Dragon Wars (film, 2008)

From Death Ray 14.



Director: Hyung-rae Shim

Writer: Hyung-rae Shim

Snakes alive! Dragons of various stripes enliven this indigestible nugget of exposition.

Korean mythology seems a fascinating destination for the enquiring fantasy lover: like Chinese, but with a twist. This Korean funded, but American cast, flick fairly heaves with peninsular legend, with modern, high-fantasy knobs on. Unfortunately, there’s not much more to it than that.

Ethan (Behr) is a reborn celestial warrior who was supposed to deliver his lover to a Good ‘Imoogi’ (mythical snake thing). His chick was created purely to house some heavenly doodad that allows Imoogis to become dragons. But once it is given up, she will die. An evil Imoogi covets this essence and attempts to take it by force, but the lovers top themselves, only to be reborn 500 years later in the US, where the conflict starts anew.

It’s a confused and confusing collision between east and west, this convoluted story of rebirth and timeless love tying early modern and present day segments together. If the film had stuck with the successful 16th century Korean part, it might have been an interesting watch, but a move to LA means loads of exposition and not a lot of sense, before the two wooden leads (he more wooden than she) spend forty minutes running away from the bad, giant CGI snake, while its wicked minions do battle with an unconvincingly depicted National Guard.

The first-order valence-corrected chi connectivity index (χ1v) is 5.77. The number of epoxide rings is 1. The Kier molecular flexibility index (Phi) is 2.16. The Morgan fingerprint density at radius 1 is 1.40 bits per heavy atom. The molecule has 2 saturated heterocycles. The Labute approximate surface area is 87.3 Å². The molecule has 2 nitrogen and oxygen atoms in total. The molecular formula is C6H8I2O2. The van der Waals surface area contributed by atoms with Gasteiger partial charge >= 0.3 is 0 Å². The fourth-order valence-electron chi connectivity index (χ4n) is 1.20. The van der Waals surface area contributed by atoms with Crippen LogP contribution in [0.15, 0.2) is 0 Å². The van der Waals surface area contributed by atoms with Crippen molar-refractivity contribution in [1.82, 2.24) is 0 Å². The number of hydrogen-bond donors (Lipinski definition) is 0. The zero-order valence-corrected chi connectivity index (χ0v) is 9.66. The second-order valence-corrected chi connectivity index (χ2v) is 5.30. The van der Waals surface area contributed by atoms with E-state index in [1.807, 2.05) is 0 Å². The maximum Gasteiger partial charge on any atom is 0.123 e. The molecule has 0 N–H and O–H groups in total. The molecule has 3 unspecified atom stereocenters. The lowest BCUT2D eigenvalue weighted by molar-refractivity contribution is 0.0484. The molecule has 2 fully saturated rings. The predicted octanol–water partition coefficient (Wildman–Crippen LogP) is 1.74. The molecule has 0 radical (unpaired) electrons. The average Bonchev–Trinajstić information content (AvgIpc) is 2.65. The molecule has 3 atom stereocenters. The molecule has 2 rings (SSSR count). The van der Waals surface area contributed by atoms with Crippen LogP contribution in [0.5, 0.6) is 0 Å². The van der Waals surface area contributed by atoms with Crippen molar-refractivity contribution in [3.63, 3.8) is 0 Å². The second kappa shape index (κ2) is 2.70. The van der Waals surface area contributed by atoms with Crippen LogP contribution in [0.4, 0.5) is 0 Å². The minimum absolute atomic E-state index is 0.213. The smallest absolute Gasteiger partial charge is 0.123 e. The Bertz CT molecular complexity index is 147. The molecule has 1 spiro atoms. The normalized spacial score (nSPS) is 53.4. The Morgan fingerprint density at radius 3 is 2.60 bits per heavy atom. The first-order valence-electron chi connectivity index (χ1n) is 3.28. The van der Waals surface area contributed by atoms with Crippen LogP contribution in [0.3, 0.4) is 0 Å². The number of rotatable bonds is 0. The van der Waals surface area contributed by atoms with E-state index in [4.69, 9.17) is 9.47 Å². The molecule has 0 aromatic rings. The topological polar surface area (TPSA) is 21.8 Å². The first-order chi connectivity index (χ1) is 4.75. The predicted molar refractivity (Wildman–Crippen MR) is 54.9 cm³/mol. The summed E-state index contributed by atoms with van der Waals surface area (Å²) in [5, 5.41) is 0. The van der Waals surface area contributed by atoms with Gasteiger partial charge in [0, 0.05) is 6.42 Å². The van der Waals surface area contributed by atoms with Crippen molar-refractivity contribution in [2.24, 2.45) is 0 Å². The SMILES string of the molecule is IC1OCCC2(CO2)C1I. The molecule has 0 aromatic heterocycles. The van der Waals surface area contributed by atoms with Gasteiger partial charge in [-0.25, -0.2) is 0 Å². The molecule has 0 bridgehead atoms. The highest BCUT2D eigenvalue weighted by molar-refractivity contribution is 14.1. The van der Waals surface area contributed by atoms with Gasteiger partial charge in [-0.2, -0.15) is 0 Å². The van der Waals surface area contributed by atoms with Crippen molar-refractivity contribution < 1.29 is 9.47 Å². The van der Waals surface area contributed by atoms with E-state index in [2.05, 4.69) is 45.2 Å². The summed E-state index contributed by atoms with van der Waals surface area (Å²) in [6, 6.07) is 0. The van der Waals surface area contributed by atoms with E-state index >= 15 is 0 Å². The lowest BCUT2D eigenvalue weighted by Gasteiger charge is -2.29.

In the bits where we aren’t been spoon fed story, okay-ish lizards kick some ass, but then we’re whisked off to a big Barad-dûr style castle with no explanation, where our brave young lass must choose between love and giving her magic essence to the good CG giant snake so it can turn into a dragon instead of the bad CG giant snake (if you want to read something into this, you could…).

The dialogue is hokey, the plot bordering on nonsensical, the CG well-designed and profuse but of the Playstation variety. Although there is an epic amount of plenty happening on-screen to keep monster action fans happy, poor structure makes the running time feel a lot longer than its 86 minutes. Generous souls may attribute this to cultural misunderstanding, I choose the more accurate reading of poor writing.

Did you know…?

Dragon Wars, at $35million, is the most expensive Korean film ever made.


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